The long-scorned dividend is soothing in painful times

July 03, 2002|By JAY HANCOCK

Communist light Friedrich Engels once complained that capitalists had no social function except "pocketing dividends, tearing off coupons and gambling on the stock exchange," but in the 1990s capitalists weren't even that busy.

They skipped the dividends and bond coupons and went straight to the gambling. As the Nasdaq stock index rose from 1,000 to 5,000, dividends became as scarce as savings-account passbooks. Most companies in the tech-swollen Nasdaq composite index paid no dividend, and the habit became infectious.

Nearly a third of today's S&P 500 stocks do not pay a regular portion of their profits to shareholders in the form of a check. By contrast, in the 1980s about 90 percent of S&P 500 companies paid a dividend.

Most dividends that have survived into the 21st century are puny imitations of their forebears.

Sixty years ago, the dividend yield on the S&P 500 was more than 5 percent, which was far above even bond payouts and reflected stocks' supposed high risk. Today it's 1.7 percent. The yield on the Nasdaq composite index is 0.4 percent.

But every wallflower gets its dance. Dividends are back on the floor.

The favored way to make money in the market in the 1990s was pure capital gain: having the price of your stock go up. The way to make money lately is the one your granddad preferred: collecting a quarterly portion of cash corporate earnings and hoping for price appreciation, but not staying up late waiting for it.

Reliable dividend stocks such as Merck, Philip Morris and Citigroup are on many "buy" lists. Dividend-paying shares in the S&P 500 have beat the rest of the index for two years in a row, according to Standard & Poor's.

For this year through mid-June, the median dividend-paying stock in the S&P 500 produced a total return of 1.4 percent, says Morgan Stanley, while S&P 500 stocks paying no dividends booked a median loss of 18.8 percent. Morgan Stanley said it was unable to give me year-to-date numbers through the end of June.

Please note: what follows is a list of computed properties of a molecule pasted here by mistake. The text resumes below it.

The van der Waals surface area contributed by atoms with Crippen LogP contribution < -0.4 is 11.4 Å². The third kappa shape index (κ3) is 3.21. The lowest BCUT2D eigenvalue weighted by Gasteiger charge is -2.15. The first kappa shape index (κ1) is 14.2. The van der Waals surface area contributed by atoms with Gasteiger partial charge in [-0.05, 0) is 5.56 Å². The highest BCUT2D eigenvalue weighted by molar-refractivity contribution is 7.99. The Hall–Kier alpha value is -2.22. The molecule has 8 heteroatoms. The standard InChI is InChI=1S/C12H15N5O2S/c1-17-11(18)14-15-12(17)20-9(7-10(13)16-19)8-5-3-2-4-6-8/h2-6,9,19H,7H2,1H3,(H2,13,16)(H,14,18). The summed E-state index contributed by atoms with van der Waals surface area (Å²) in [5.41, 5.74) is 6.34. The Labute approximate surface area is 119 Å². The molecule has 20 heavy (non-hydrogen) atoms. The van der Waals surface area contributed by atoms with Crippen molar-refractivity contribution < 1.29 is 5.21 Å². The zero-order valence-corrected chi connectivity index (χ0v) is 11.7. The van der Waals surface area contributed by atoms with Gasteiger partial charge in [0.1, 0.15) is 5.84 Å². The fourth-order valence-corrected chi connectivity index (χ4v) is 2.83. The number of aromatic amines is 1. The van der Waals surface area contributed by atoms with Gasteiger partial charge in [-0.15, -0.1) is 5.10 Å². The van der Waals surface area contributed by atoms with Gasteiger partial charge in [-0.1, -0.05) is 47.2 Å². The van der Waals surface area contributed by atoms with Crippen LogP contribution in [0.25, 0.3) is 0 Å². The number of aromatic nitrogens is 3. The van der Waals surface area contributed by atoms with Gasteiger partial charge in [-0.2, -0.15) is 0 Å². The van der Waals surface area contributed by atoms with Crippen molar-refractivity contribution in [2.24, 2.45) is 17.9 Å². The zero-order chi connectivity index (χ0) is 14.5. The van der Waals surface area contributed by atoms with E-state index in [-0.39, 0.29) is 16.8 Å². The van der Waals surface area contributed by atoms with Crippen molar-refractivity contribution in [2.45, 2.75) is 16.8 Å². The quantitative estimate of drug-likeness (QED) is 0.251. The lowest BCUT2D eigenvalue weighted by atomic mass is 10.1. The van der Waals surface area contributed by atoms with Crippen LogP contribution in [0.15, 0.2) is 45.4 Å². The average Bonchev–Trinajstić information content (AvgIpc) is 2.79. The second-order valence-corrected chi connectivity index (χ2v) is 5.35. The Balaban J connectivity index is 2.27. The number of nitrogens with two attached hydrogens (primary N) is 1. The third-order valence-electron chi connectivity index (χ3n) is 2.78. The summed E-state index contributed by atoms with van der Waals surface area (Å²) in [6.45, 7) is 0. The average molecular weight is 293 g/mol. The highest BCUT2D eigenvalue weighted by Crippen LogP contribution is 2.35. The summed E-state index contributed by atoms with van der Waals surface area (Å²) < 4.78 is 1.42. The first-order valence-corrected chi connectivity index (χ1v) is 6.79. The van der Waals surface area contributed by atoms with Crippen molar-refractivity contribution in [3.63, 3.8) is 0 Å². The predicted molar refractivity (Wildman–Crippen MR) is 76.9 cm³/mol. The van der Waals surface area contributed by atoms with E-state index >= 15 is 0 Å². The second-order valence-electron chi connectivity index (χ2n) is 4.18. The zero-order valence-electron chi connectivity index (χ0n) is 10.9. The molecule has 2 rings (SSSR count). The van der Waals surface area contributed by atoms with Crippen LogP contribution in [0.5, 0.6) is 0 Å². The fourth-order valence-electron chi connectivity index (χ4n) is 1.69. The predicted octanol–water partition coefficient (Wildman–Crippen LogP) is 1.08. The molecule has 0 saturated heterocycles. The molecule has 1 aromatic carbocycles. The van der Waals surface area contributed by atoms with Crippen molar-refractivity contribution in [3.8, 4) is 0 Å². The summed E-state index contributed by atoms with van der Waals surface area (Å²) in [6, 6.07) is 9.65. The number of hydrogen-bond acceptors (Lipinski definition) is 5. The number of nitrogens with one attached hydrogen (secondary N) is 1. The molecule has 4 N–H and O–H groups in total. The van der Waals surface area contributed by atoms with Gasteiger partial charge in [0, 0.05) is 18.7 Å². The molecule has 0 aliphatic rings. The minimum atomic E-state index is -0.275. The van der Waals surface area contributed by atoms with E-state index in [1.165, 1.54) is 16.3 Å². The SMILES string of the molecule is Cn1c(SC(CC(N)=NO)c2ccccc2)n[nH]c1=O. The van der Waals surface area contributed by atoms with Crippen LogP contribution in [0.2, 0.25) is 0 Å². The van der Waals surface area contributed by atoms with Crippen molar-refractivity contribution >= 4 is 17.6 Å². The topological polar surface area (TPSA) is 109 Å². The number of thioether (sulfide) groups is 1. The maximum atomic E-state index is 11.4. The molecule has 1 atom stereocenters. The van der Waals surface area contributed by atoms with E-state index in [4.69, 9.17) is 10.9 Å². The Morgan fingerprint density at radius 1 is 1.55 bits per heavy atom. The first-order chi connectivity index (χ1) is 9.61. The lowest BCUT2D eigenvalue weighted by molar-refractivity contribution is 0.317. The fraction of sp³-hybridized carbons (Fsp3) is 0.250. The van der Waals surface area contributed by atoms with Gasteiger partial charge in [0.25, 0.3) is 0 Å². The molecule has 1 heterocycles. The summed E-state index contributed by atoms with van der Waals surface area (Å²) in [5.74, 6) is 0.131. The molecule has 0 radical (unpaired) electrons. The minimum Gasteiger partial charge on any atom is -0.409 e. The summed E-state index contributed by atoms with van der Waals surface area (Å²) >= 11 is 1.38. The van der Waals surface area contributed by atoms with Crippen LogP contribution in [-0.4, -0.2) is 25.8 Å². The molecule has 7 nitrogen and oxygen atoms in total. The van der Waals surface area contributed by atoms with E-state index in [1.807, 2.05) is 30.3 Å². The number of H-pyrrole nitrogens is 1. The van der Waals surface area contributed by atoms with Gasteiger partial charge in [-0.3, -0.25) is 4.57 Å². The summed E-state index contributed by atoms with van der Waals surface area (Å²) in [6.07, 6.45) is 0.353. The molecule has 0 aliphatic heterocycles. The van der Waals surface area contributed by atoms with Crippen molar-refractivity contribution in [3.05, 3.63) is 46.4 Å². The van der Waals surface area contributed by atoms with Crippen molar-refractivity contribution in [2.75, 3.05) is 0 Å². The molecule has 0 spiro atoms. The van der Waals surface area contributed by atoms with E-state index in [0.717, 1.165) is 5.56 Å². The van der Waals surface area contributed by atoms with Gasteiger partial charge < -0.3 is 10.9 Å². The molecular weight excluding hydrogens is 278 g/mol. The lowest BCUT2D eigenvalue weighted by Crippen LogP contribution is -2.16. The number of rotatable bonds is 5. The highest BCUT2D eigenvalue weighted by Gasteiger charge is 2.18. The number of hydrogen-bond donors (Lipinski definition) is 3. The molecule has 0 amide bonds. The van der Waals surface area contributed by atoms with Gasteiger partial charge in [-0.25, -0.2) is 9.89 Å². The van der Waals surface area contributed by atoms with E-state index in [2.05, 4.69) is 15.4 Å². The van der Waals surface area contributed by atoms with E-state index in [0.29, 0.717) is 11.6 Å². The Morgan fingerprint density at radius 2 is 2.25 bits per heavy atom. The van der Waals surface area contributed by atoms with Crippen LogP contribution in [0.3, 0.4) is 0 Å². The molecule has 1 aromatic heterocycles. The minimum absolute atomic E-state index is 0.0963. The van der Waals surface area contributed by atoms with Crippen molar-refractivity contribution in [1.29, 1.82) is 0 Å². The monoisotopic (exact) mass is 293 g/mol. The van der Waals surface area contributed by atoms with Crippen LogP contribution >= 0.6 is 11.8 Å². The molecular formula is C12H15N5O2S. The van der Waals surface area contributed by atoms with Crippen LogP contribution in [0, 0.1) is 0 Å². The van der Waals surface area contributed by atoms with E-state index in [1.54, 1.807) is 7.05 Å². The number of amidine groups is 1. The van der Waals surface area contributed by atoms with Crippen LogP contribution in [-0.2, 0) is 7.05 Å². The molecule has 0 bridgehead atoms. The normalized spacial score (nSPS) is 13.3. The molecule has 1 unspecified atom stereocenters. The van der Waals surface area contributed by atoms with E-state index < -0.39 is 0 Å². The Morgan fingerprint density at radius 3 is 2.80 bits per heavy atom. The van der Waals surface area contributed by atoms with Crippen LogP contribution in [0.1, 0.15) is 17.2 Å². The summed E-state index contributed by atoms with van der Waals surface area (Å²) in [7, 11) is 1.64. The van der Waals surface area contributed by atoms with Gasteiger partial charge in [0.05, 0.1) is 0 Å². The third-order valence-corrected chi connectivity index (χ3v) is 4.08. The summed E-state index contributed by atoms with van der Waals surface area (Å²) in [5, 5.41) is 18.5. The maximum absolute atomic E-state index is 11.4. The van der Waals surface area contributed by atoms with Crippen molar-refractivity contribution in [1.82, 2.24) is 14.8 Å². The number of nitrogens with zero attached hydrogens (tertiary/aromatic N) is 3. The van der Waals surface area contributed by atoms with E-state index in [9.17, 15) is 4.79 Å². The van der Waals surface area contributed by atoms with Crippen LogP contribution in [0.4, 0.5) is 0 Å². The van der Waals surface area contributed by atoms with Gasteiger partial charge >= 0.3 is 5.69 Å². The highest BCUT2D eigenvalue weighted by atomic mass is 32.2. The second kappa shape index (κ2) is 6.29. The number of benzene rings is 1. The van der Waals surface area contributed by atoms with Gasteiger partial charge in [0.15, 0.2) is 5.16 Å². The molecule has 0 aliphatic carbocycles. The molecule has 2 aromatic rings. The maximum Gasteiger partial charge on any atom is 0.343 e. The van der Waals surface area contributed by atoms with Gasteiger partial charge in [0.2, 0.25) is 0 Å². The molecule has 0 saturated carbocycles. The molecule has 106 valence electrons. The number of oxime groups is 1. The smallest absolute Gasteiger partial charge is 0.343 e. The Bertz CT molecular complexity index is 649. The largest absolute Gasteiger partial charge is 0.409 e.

One factor helping bring dividends back in season are microscopic interest rates. With the two-year Treasury bill yielding 2.8 percent, stock in Bristol-Myers Squibb, paying a 4.6 percent dividend, doesn't look bad.

But there is another, more important force behind the dividend redux. In this time of suspicion and doubt, dividends have reassumed their ancient role as symbols of liquidity and probity.

In the 1800s, investors had no public quarterly earnings reports, no Securities and Exchange Commission, no insider trading laws and no benchmark for accounting standards. All they had were hunches, media hype and hot air from the stock promoters.

In that desert of regulation and truth, a dividend was a powerful sign of good management and a proven marker for distinguishing the gold from the mud. And so it has become again.

The dividend's comeback is even more impressive when you consider the brutal tax obstacles it must overcome. Dividend abuse by the Internal Revenue Service was a big reason the payments were spurned last decade.

Dividends are taxed once as corporate profit and again on the individual schedule as personal income. By eliminating dividends, corporations avoided the double-tax hit and often used the cash instead to repurchase their shares, which boosted earnings per share and so raised the stock price.

By participating in corporate profits through dividends, investors get taxed at 28 percent or even 39.6 percent on the personal schedule. By participating in corporate profits purely through stock appreciation, they pay nothing until they sell the stock, and then, only the 20 percent long-term capital gains tax.

But despite this disadvantage, "in a post-Enron world, dividends may signal a commitment to shareholders that has recently been lacking," points out Richard Berner, Morgan Stanley's chief U.S. economist.

Not long ago, dividends had a predigital, Rust-Belt taint to them, which supposedly accounts for Microsoft's refusal to pay any of its $40 billion in cash to shareholders. But now dividends are beaming a different message.

A company paying a 3 percent dividend is giving shareholders an immediate return on investment, a choice in how to reinvest corporate profits and a physical token of profitability, not just a bookkeeping entry that, as we have seen, may or may not be accurate.

A stock with no dividends says, "Trust me." A stock paying dividends says, "The check really is in the mail."

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